Those behind troubled Bitcoin exchange Mt. Gox have finally broken their silence after abruptly shutting down shop earlier this week without explanation. During a news conference at the Tokyo District Court in Tokyo on Friday, the site's French CEO Mark Karpeles announced they were filing for bankruptcy protection after losing nearly 750,000 of their customers' Bitcoins and 100,000 of their own.

The total loss is just below $500 million at current exchange rates and represents around seven percent of the total number of Bitcoins in existence.

In speaking with reporters, Karpeles said technical issues allowed hackers to make fraudulent withdrawals earlier this month. He apologized for the mess and to Mt. Gox customers but said the Bitcoins have disappeared. He added that the Bitcoin industry is healthy and it will continue growing and that reducing the impact is the most important point.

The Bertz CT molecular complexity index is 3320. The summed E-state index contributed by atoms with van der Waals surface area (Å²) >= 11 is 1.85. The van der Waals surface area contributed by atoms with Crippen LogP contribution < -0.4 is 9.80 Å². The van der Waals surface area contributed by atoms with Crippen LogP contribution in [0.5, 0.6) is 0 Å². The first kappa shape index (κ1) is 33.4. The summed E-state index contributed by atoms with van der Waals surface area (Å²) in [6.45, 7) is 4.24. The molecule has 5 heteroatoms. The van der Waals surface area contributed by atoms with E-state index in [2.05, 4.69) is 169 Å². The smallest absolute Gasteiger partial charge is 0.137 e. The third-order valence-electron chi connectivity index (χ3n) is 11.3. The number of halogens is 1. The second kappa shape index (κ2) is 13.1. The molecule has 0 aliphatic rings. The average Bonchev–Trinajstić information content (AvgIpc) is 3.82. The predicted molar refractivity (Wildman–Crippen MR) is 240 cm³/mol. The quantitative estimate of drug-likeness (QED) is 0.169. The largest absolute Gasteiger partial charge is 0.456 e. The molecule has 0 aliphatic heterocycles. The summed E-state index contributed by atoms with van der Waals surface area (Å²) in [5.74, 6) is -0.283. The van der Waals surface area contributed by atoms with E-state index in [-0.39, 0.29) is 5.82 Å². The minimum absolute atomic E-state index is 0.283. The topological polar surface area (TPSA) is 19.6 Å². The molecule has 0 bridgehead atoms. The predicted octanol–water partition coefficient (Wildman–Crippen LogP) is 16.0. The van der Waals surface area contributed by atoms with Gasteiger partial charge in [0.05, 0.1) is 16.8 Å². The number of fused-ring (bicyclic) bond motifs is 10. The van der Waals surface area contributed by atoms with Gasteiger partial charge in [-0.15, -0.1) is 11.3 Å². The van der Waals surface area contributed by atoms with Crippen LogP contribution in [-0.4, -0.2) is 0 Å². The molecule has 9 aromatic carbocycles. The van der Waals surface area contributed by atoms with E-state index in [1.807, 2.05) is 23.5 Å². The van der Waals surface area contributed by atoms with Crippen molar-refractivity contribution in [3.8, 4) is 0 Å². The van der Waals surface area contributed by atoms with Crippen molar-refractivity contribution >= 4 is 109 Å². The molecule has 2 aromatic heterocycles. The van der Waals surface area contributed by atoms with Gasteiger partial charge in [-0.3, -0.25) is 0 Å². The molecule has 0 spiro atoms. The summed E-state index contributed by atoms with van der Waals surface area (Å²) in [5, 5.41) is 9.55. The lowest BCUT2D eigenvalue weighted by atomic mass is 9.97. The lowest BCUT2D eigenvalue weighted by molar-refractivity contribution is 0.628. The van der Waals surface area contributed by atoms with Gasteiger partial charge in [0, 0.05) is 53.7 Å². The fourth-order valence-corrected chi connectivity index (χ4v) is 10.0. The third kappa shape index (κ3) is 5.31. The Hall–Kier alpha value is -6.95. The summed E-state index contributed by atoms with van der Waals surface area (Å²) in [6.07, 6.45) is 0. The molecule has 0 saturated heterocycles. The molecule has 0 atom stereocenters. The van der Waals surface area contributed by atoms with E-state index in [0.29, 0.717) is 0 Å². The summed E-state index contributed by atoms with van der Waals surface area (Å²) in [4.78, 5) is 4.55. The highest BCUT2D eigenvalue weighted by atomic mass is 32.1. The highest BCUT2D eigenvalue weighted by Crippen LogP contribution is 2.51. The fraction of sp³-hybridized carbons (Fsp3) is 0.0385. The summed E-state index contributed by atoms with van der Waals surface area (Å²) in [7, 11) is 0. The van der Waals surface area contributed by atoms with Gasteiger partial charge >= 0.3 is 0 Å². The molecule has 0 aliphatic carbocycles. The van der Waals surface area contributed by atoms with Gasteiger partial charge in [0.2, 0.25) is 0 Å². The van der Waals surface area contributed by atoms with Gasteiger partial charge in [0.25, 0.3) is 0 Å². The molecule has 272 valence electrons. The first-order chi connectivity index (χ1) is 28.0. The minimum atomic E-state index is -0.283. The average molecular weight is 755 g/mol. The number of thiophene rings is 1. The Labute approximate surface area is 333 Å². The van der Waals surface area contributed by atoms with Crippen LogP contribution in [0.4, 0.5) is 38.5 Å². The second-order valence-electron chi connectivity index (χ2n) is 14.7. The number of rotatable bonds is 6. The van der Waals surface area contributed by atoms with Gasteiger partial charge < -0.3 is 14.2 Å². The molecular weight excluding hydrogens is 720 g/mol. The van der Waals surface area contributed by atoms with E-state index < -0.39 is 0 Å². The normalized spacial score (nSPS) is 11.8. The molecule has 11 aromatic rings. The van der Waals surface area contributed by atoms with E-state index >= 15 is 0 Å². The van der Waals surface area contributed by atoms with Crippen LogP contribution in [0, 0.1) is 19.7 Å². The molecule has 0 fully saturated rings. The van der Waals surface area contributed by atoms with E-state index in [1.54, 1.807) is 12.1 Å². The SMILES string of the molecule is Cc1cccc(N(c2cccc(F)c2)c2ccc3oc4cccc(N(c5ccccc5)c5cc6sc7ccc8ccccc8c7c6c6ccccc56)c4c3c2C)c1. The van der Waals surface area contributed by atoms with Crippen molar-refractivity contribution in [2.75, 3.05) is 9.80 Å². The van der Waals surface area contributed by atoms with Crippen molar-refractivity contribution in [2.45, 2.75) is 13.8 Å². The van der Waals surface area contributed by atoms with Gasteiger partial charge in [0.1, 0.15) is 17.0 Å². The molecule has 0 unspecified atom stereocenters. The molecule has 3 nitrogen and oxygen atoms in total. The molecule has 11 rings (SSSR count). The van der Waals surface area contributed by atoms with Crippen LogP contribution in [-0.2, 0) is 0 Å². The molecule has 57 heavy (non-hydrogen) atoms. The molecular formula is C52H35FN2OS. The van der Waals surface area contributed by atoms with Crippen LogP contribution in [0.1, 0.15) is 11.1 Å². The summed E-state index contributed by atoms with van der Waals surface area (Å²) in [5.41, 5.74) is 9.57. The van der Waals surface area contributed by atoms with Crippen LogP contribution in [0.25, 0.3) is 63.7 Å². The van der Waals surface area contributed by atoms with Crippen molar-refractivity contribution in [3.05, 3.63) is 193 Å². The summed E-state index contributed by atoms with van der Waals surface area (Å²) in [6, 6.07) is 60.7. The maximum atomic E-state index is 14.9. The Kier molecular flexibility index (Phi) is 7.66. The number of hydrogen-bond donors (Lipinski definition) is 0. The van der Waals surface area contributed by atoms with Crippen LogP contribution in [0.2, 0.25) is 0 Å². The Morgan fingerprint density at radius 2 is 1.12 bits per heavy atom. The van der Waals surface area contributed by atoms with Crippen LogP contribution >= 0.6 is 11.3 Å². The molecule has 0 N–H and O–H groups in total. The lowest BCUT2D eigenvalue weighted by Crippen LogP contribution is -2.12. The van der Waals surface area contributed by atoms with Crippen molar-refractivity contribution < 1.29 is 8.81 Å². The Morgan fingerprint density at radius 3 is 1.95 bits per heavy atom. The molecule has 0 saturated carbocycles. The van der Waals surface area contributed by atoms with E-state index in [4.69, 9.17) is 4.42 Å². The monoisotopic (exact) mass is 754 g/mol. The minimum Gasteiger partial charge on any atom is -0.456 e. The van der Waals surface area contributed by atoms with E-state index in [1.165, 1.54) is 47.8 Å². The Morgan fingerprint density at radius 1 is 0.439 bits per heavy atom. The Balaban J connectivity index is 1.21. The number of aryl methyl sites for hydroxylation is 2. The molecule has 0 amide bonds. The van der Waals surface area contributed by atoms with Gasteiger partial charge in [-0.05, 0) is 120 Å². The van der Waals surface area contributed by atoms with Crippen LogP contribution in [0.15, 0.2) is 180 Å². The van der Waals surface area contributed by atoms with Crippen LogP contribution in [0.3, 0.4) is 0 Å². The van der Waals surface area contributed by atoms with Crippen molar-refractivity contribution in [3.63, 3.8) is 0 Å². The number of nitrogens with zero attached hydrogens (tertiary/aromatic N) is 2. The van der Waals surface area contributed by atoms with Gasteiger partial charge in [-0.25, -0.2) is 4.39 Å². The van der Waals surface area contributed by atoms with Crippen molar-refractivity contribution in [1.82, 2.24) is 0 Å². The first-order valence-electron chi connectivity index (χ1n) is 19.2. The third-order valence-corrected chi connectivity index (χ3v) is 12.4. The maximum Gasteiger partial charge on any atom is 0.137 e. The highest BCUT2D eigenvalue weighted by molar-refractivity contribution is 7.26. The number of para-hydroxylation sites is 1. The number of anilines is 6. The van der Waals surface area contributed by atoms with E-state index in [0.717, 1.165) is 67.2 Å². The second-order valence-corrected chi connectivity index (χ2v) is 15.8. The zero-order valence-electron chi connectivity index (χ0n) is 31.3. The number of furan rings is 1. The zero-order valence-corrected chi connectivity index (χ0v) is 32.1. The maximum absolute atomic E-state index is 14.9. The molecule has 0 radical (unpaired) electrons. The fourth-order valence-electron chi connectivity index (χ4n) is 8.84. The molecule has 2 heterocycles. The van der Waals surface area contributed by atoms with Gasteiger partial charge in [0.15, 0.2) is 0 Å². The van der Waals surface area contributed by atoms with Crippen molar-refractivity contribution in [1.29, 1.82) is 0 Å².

Truth be told, Mt. Gox's problems have been mounting for quite some time. According to the filing, the exchange had liabilities of 6.5 billion yen, or around $63.67 million - far more than the 3.84 billion yen in assets. We also learned the exchange had 127,000 creditors in bankruptcy, or in other words, a lot.

Moving forward, the exchange said it intends to try and continue to operate in order to pay back its creditors. Doing so might require the use of sponsors, however.

Given the mostly anonymous nature of Bitcoin, it's unlikely that those who lost money on the exchange will ever get their coins back.